Complementary colour scheme
Complementary colours are colours that are opposite each
other on the colour wheel, such as blue and orange, red and
green, purple and yellow. Complementary colour schemes
have a more energetic feel
The high contrast between the colours creates a vibrant look,
especially when used at full saturation. Complementary
colours can be tricky to use in large doses.
Split-analogous colour scheme
A colour scheme that includes a main colour and the two
colours one space away from it on each side of the colour
wheel. An example is red, blue, and violet.
Split-complementary colour scheme
A colour scheme that includes a main colour and the two
colours on each side of its complementary (opposite) colour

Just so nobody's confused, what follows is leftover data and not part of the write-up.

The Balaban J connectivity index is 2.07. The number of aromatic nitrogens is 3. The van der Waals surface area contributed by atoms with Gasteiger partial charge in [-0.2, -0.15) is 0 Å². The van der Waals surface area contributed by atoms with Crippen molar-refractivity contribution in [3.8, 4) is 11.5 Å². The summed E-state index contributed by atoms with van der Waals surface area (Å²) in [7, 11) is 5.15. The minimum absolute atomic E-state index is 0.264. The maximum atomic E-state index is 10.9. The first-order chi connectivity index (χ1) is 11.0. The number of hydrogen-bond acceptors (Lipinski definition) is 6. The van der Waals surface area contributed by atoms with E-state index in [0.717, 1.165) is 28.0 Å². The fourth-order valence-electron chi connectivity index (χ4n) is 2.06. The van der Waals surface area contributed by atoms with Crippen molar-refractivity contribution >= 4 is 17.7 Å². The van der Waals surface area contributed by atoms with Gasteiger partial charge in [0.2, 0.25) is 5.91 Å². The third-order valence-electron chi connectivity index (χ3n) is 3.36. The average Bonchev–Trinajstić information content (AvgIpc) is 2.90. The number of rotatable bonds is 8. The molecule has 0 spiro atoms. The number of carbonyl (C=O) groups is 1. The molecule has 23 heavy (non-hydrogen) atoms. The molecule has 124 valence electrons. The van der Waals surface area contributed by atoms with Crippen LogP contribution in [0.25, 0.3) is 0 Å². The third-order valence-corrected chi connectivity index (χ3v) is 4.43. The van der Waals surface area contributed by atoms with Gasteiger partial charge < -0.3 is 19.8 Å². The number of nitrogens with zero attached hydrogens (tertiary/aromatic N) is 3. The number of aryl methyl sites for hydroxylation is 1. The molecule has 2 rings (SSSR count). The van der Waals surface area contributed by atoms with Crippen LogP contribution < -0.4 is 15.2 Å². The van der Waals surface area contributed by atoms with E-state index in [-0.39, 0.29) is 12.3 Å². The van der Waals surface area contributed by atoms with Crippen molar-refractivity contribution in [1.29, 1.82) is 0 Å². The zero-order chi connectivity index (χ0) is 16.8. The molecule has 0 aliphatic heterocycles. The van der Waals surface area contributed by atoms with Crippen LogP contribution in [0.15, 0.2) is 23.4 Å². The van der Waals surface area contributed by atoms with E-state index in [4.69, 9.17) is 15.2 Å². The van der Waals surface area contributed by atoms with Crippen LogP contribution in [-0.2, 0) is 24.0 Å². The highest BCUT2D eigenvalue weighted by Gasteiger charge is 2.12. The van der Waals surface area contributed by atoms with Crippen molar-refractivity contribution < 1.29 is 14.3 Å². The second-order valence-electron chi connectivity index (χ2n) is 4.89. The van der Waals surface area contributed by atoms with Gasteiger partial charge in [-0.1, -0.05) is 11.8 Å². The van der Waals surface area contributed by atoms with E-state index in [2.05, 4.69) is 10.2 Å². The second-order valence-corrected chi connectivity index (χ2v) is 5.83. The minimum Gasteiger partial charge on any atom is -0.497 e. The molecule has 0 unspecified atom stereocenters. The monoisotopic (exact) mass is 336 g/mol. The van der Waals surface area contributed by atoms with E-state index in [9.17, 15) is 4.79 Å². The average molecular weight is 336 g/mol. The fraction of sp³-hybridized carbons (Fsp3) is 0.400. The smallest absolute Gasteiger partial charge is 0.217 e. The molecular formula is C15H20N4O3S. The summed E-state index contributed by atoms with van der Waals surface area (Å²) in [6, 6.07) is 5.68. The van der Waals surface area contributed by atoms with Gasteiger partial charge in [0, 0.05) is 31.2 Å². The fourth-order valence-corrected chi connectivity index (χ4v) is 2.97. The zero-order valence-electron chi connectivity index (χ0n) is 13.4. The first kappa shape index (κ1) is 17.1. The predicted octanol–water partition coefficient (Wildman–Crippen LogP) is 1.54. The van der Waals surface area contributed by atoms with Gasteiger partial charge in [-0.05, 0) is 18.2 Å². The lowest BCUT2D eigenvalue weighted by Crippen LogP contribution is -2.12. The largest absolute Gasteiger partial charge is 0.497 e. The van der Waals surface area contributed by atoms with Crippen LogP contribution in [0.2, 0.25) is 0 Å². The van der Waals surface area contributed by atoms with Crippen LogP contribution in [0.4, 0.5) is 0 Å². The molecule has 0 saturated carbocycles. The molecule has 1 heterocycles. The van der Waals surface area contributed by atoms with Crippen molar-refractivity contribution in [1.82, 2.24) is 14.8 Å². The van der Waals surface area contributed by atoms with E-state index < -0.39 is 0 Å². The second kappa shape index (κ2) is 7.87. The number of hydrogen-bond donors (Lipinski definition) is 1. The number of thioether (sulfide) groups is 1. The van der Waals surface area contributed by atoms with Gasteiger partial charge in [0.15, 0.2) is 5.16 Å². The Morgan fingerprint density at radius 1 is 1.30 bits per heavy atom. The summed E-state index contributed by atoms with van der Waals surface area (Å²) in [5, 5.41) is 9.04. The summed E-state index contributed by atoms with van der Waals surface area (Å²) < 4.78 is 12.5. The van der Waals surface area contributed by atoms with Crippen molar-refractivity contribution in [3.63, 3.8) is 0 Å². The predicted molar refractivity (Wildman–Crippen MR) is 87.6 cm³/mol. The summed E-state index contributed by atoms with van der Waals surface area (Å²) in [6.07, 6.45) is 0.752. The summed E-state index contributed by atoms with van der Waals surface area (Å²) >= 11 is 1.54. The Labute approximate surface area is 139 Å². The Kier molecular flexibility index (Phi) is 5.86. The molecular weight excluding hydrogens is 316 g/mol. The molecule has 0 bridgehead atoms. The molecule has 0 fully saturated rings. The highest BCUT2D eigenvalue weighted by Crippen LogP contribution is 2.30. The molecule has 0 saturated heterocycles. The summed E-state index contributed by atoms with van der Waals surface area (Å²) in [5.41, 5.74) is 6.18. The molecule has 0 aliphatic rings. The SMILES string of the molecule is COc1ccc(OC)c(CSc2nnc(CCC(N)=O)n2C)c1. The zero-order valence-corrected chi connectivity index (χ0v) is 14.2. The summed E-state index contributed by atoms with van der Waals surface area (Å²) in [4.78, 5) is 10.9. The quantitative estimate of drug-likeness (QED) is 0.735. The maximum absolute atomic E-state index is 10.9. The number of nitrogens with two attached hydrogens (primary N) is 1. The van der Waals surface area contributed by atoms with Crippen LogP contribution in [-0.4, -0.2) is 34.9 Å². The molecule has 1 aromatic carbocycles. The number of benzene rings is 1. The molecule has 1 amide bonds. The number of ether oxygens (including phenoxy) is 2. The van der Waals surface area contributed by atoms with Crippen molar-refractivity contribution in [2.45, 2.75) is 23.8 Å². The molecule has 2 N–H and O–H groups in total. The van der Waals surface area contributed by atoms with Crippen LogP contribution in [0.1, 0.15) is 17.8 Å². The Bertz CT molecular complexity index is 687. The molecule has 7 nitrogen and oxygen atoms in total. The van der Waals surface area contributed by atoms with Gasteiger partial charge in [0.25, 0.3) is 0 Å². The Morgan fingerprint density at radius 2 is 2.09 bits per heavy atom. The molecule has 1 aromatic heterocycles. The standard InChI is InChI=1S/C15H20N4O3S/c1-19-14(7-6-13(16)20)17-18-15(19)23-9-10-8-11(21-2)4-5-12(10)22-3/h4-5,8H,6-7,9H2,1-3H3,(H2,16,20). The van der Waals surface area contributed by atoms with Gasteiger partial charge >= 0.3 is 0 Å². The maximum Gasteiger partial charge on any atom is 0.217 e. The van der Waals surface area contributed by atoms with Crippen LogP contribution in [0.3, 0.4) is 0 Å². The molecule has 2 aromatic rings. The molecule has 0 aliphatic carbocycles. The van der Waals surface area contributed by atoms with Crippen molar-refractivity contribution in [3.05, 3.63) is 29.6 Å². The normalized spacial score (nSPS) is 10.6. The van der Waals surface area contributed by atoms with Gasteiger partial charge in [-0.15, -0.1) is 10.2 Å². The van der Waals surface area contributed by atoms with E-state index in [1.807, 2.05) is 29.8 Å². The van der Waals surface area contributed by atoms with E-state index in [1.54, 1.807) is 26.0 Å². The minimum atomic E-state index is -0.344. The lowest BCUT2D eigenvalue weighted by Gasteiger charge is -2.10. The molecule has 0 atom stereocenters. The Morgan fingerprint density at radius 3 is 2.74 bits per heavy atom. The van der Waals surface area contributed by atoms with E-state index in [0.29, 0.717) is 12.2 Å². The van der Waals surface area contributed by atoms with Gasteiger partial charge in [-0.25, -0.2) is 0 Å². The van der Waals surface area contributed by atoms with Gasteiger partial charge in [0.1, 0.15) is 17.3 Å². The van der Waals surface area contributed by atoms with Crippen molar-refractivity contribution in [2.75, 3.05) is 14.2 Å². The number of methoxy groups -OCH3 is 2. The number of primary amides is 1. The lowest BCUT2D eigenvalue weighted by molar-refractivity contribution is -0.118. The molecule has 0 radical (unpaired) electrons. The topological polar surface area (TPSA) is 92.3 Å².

on the colour wheel. These are the colours that are one hue
and two equally spaced from its complement. To avoid
fatigue and maintain high contrast, this colour scheme should
be used when giving PowerPoint presentations, or when
using a computer for an extended period of time. Additionally,
certain colours should not be mixed, like red and green.
Colours that should be used are red/violet and yellow/green.
Triadic colour scheme
A colour scheme in which 3 colours of equidistant distribution
on the colour wheel are used, e.g., red, blue, and yellow.
Tetrad colour scheme
Tetrads (or quadrates) are any four colours with a logical
relationship on the colour wheel, such as double
Neutral colour scheme
A colour scheme that includes only colours not found on the
colour wheel, called neutrals, such as beige, brown, gray,
black and white.
Accented neutral colour scheme
A colour scheme that includes neutral colours, like white,
beige, brown, grey, light brown or black, and one or more
small doses of other colours. e.g. brown and beige with blue,
gray and black with red.
Warm and cool colour schemes
Warm colour schemes do not include blue at all, and